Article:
• n horse plural In zoology, the horse family, or Equidæ; the species of the genus Equus and related genera. These include all the existing asses of the restricted genus Asinus, and the quagga, dauw, and zebra, of the restricted genus Hippotigris, together with all the extinct forms of the Tertiary period which, however different from the modern horse, are connected closely by intermediate links. See Equidœ.
    • n horse The male of the horse kind, in distinction from the female or mare; a stallion or gelding.
    • n horse A body of troops serving on horseback: cavalry: in this sense a collective noun, used also as a plural: as, a regiment of horse.
    • n horse A frame, block, board, or the like, on which something is mounted or supported, or the use of which is in any way analogous to that of a horse. Compare etymology of easel.
    • n horse Specifically— A vaulting-block in a gymnasium.
    • n horse A wooden frame on which soldiers are made to ride as a punishment: sometimes called a timber mare.
    • n horse A saw-horse.
    • n horse A clothes-horse.
    • n horse A currier’ board, used in dressing hides.
    • n horse In printing, a sloping board, with its support, placed on the bank close to the tympan of a hand-press, on which is laid the paper to be printed.
    • n horse A support for the cables of a suspension-bridge.
    • n horse A board on which the workman sits in grinding the bevels and edges of tools in their manufacture. Also horsing.
    • n horse In mining, a mass of rock inclosed within a lode or vein, usually of the same material as the “country,” or rock adjacent to the lode on each side.
    • n horse In metallurgy, same as bear, 7.
    • n horse An implement or a device for some service suggesting or supposed to suggest that of a horse. Specifically— A clamp for holding screws for filing.
    • n horse Nautical: A foot-rope.
    • n horse A jack-stay, on the forward or after side of a mast, on which a sail or yard is hoisted.
    • n horse A traveler for the sheet-block of a fore-and-aft sail, consisting of a horizontal bar of wood or iron.
    • n horse The iron bar between the posts of a fife-rail to which the leading-blocks are fastened.
    • n horse A translation or similar forbidden aid used by a pupil in the preparation of his lessons; a “pony”; a “trot”; a “crib”: so called as helping the pupil to get on faster.
    • n horse Among British workmen, work charged for before it is executed.
    • n horse A term of opprobrium. Compare ass, similarly used.
    • n horse [Horse, as the first element of a compound. indicates a large or coarse thing of its kind: as, horse-chestnut, horse-crab, horse-mackerel, horse-play, etc.]
    • n horse Hence— Any competitor for or recipient of a prize, honors, or office concerning whom nothing certain is known, or whose identity is at first concealed, as for reasons of strategy; one who is unexpectedly brought forward as a candidate, or for nomination in a convention: much used in American politics.
    • n horse The cavalry and infantry — that is, the whole army: as, they were routed, horse, foot, and dragoons.
    • n horse As used adverbially, indiscriminately; without favor.
    • n horse Take horse; mount: used absolutely, as a signal or command.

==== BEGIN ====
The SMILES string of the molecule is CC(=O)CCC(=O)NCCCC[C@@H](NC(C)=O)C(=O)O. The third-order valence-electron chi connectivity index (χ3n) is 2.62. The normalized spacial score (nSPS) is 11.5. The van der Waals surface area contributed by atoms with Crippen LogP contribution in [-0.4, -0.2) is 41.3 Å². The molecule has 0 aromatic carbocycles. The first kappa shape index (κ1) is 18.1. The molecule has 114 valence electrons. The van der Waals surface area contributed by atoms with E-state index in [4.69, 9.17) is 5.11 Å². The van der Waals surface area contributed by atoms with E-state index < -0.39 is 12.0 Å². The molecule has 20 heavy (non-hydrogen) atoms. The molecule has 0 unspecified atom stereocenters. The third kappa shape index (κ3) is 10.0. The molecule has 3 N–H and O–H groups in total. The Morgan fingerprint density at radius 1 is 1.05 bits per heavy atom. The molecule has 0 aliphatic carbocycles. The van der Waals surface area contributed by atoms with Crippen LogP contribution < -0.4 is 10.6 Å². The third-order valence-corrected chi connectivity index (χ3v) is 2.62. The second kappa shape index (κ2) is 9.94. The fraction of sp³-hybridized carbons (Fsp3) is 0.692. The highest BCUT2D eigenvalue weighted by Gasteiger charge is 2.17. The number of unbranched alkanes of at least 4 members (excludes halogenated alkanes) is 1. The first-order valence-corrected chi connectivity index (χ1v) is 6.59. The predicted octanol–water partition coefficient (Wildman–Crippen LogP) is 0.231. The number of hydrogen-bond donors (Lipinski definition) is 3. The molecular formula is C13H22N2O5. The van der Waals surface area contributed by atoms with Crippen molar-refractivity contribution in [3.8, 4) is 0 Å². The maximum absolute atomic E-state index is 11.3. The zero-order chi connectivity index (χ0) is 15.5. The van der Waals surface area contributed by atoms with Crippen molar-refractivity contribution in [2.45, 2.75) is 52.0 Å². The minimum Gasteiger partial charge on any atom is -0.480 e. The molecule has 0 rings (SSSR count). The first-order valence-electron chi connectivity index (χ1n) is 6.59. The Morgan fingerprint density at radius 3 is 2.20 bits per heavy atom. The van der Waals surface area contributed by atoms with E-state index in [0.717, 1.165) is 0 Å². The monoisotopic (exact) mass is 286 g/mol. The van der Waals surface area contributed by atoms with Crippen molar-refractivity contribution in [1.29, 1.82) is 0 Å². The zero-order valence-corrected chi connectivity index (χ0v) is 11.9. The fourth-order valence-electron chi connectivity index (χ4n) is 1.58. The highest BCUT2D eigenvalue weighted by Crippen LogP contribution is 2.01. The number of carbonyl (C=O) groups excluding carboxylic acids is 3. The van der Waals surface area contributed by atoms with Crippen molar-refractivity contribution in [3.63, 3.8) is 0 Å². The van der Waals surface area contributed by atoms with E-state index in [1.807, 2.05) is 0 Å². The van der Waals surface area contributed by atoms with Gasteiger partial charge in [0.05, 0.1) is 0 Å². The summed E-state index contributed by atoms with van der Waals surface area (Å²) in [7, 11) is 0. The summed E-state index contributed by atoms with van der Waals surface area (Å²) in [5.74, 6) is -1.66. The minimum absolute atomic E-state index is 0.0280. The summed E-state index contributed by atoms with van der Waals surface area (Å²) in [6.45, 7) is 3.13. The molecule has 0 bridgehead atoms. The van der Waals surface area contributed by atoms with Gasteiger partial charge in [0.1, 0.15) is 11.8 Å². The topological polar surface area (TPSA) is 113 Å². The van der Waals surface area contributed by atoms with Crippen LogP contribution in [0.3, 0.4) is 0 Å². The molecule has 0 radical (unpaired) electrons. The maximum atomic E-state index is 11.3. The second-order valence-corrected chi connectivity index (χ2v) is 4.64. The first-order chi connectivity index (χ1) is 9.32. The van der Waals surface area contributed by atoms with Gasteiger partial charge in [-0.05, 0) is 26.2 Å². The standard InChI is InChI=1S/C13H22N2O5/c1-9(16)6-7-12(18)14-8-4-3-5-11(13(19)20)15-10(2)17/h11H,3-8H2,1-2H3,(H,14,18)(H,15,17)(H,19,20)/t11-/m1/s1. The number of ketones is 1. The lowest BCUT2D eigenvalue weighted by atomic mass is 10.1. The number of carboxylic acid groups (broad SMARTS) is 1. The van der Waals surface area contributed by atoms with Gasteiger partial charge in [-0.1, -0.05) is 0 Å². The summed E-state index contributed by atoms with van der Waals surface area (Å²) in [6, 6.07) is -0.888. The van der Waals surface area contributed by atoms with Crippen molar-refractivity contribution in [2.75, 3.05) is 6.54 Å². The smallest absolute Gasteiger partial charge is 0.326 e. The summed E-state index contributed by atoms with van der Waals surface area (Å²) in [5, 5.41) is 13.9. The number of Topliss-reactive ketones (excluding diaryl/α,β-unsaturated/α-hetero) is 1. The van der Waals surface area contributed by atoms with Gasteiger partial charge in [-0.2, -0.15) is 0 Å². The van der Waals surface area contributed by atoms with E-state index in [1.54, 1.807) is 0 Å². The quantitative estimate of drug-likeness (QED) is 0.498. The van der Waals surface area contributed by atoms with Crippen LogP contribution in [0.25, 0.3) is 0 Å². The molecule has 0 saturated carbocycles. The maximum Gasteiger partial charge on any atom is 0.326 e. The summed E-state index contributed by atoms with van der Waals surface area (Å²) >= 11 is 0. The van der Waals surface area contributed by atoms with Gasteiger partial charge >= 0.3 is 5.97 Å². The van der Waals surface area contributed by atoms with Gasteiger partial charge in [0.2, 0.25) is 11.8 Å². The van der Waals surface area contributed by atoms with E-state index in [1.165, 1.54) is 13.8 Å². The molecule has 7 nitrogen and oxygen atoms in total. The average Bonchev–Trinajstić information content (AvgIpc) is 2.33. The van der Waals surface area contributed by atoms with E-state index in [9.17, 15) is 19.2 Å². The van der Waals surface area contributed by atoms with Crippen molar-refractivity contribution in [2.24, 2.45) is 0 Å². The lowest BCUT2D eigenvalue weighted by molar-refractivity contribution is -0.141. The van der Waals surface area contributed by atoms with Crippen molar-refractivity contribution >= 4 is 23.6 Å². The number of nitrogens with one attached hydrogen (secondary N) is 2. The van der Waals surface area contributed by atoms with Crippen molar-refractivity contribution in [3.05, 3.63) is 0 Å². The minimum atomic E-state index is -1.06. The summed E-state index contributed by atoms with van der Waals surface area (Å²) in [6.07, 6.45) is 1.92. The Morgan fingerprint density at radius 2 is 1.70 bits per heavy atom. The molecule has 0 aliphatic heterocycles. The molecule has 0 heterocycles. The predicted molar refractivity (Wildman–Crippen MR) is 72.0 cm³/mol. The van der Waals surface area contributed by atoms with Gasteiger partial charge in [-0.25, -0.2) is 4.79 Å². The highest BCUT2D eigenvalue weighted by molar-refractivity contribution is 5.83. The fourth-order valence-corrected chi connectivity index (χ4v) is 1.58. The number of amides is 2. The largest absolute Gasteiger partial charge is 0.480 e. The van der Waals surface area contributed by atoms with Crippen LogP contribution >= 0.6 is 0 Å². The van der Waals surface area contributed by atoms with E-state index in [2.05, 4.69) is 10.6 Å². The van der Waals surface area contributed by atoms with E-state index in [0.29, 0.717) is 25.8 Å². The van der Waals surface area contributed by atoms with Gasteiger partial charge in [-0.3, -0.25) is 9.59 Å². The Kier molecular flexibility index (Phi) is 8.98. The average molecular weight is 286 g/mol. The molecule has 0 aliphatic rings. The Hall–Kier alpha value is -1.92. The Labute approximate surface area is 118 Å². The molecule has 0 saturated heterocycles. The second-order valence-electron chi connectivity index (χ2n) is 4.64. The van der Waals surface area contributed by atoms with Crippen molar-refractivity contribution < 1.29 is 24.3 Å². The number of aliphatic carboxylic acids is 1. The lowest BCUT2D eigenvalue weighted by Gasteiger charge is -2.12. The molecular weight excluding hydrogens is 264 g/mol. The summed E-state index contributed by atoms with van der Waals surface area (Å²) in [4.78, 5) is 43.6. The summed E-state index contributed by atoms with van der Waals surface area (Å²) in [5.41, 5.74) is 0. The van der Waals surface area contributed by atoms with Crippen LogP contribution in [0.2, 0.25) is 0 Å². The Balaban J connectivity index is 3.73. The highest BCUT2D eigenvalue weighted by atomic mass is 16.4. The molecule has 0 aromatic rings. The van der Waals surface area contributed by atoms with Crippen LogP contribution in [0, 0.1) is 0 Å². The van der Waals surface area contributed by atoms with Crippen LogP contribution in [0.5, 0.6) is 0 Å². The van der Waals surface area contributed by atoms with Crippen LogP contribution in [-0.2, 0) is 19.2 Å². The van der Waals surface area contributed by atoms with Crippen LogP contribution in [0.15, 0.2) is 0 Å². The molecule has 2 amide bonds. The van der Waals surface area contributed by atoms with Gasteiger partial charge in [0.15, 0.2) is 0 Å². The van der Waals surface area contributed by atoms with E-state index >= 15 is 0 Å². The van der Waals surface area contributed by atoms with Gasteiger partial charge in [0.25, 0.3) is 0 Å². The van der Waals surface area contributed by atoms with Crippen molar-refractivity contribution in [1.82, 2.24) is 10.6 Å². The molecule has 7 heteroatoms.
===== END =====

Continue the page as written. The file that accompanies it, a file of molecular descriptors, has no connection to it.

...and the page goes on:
• n horse To be covered, as a mare.
    • n horse In mining, to divide into branches for a distance: said of a vein.
    • horse To provide with a horse; supply horses for, as a body of cavalry, etc.
    • horse To sit astride; bestride.
    • horse To cover: said of the male.
    • horse To mount or place on or as on the back of a horse; set on horseback; hence, to take on one's own back.
    • horse To mount on another's back preparatory to flogging.
    • horse Nautical, to “ride” hard; drive or urge at work unfairly or tyrannically: as, to horse a ship's crew.
    • horse To make out or learn by means of a translation or other extrinsic aid: as, to horse a lesson in Virgil.
    • horse To get on horseback; mount or ride on a horse.
    • horse To charge for work before it is executed.
    • horse In calking, to embed firmly in the seams of a ship, as oakum, with a horsing-iron and a mallet: often with up.
    • horse An obsolete form of hoarse.
    • n horse The researches of Ewart, Osborn, and others show the probability that the modern horse, like the dog, has been derived from several sources. Prjevalsky's horse is considered to be one of these, while two other forms are recognized—the Celtic pony and the Norse horse.
    • n horse One of the inclined timbers in a staircase which support the steps.
    • n horse In mining: A lenticular bod of shale or old channel fillings which cuts out coal-seams.
    • n horse In chess, same as knight.
    • n horse In astronomy, the constellation of Pegasus (see flying horse); also, the equine part of Sagittarius (represented as a centaur).
    • n horse A Danish silver coin of the value of 1 s. 2 d.
    • horse To hang (as skins) over a wooden horse or stand.
    • ***
Chambers's Twentieth Century Dictionary
  • Interesting fact: It's illegal in Wilbur, Washington, to ride an ugly horse.
    • n Horse hors a well-known quadruped:
    • v.t Horse to mount on a horse: to provide with a horse: to sit astride: to carry on the back: to urge at work tyrannically: to construe by means of a crib
    • v.i Horse to get on horseback: to charge for work before it is done
    • adj Horse of reddish-bronze colour
    • adj Horse shaped like a horse-shoe